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Editor's note: The content of this story is disturbing in nature, containing graphic details about an alleged "virtual" assault.

A veritable Wild West, the Metaverse—a virtual reality apparatus owned by Facebook's parent company, Meta—has overnight turned into a crime scene, according to one woman who used the platform.

Nina Jane Patel, 43, revealed in a lengthy Medium post that she was "virtually gang raped" in the simulated world.

"Within 60 seconds of joining—I was verbally and sexually harassed—3-4 male avatars, with male voices, essentially, but virtually gang-raped my avatar and took photos—as I tried to get away, they yelled [obscenities]," she wrote.

The entire experience, she recalled, was a "nightmare," noting it "happened so fast and before I could even think about putting the safety barrier in place."

During a separate interview with the New York Post, Patel, a mother living in the U.K., argued harassment incidents in the Metaverse are "a serious issue that the industry needs to come together on to put in place the correct security controls and safety measures." She told the outlet the problem will only become more pervasive as virtual reality becomes increasingly enmeshed with everyday life.

Although the alleged assault occurred in cyberspace, Patel explained in her Medium post it is difficult, in this day and age, to psychologically differentiate between simulated reality and flesh-and-blood existences.

"Virtual reality has essentially been designed so the mind and body can't differentiate virtual/digital experiences from real," she wrote. "In some capacity, my physiological and psychological response was as though it happened in reality."

Metaverse Response

Meta—previously known as Facebook—acknowledged in December that a then-unnamed woman had been "groped" on the virtual reality platform, Horizon Worlds.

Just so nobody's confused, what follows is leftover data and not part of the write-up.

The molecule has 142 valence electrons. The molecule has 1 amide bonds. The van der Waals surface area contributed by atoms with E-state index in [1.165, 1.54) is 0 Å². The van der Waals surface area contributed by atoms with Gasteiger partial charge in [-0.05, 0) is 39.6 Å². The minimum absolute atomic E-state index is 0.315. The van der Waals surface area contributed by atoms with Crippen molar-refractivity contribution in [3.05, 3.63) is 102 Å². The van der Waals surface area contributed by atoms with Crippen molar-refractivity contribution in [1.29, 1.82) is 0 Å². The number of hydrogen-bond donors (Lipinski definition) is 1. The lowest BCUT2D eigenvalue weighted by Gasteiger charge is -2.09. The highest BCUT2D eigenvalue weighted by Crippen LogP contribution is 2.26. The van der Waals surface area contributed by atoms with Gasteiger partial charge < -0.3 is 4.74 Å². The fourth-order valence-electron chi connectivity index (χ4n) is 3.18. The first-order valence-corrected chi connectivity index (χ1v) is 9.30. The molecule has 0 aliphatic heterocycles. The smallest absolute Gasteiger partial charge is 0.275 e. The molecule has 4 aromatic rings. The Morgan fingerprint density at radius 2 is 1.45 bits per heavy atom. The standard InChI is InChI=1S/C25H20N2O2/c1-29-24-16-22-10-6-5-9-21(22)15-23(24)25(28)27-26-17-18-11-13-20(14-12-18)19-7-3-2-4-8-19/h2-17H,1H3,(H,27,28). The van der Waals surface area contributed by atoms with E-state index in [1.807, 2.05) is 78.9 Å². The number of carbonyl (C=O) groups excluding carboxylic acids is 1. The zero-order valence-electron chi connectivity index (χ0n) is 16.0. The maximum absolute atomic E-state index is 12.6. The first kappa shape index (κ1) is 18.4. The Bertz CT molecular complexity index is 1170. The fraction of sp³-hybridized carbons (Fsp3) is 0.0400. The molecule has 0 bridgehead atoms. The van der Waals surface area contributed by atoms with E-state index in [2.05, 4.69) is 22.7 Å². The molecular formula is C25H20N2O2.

Joe Osbourne, a spokesperson for the company, told the Post he regrets Patel endured this alleged virtual assault and noted the platform will make "improvements" to ensure users' safety in the future.

"We're sorry to hear this happened," he said. "We want everyone in Horizon Venues to have a positive experience, easily find the safety tools that can help in a situation like this—and help us investigate and take action. Horizon Venues should be safe, and we are committed to building it that way. We will continue to make improvements as we learn more about how people interact in these spaces, especially when it comes to helping people report things easily and reliably."

As for Patel, she has now dedicated herself to securing her own safety.

She created Kabuni, which brands itself as "an unimaginable immersive experience, centered around education, that takes each child safely into the Metaverse to explore, learn and grow."

She designed the VR platform as more and more children will begin to occupy the space.

"The more damaging lens of course will be on our children who will start to use the Metaverse(s) more and more over the coming years," said Patel. "The inevitable move into the Metaverse now causes further concerns if not properly regulated and controlled for this impressionable age group on the back of solid research, science, data and evidence-based methodologies."

Kabuni is designed to be a "safer Metaverse" for users ages eight to 16.

For the rest of this article, please visit our content partners at faithwire.com.

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